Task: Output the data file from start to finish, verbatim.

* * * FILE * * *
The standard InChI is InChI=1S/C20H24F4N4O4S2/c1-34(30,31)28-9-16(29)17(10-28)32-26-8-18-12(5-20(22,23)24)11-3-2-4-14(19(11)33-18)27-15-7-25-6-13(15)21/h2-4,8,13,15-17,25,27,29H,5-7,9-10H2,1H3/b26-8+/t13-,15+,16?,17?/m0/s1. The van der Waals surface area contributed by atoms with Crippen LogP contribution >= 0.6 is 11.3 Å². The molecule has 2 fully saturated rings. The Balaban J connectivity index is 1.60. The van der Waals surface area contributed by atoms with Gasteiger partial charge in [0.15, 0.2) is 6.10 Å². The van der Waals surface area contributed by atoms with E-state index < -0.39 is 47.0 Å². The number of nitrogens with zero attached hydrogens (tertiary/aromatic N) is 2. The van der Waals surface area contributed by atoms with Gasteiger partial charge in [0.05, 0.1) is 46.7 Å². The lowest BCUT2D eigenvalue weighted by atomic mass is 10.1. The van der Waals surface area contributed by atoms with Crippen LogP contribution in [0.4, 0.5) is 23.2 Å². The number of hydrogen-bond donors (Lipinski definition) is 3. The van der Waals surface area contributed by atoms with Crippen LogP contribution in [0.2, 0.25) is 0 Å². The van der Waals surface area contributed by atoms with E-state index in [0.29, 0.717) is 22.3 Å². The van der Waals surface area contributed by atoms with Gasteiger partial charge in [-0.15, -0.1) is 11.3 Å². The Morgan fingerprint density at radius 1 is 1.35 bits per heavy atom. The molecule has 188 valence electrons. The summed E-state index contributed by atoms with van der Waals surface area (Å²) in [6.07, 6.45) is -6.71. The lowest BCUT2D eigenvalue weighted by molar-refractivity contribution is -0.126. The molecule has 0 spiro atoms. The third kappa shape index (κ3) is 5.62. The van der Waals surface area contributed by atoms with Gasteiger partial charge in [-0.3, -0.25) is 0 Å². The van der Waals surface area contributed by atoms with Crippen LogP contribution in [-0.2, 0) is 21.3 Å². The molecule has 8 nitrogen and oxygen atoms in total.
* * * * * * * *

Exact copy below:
The standard InChI is InChI=1S/C20H24F4N4O4S2/c1-34(30,31)28-9-16(29)17(10-28)32-26-8-18-12(5-20(22,23)24)11-3-2-4-14(19(11)33-18)27-15-7-25-6-13(15)21/h2-4,8,13,15-17,25,27,29H,5-7,9-10H2,1H3/b26-8+/t13-,15+,16?,17?/m0/s1. The van der Waals surface area contributed by atoms with Crippen LogP contribution >= 0.6 is 11.3 Å². The molecule has 2 fully saturated rings. The Balaban J connectivity index is 1.60. The van der Waals surface area contributed by atoms with Gasteiger partial charge in [0.15, 0.2) is 6.10 Å². The van der Waals surface area contributed by atoms with E-state index < -0.39 is 47.0 Å². The number of nitrogens with zero attached hydrogens (tertiary/aromatic N) is 2. The van der Waals surface area contributed by atoms with Gasteiger partial charge in [0.05, 0.1) is 46.7 Å². The lowest BCUT2D eigenvalue weighted by atomic mass is 10.1. The van der Waals surface area contributed by atoms with Crippen LogP contribution in [0.4, 0.5) is 23.2 Å². The number of hydrogen-bond donors (Lipinski definition) is 3. The van der Waals surface area contributed by atoms with Crippen LogP contribution in [0.2, 0.25) is 0 Å². The van der Waals surface area contributed by atoms with E-state index in [0.29, 0.717) is 22.3 Å². The van der Waals surface area contributed by atoms with Gasteiger partial charge in [-0.15, -0.1) is 11.3 Å². The Morgan fingerprint density at radius 1 is 1.35 bits per heavy atom. The molecule has 188 valence electrons. The summed E-state index contributed by atoms with van der Waals surface area (Å²) in [6.07, 6.45) is -6.71. The lowest BCUT2D eigenvalue weighted by molar-refractivity contribution is -0.126. The molecule has 0 spiro atoms. The third kappa shape index (κ3) is 5.62. The van der Waals surface area contributed by atoms with Gasteiger partial charge in [-0.3, -0.25) is 0 Å². The van der Waals surface area contributed by atoms with Crippen LogP contribution in [-0.2, 0) is 21.3 Å². The molecule has 8 nitrogen and oxygen atoms in total.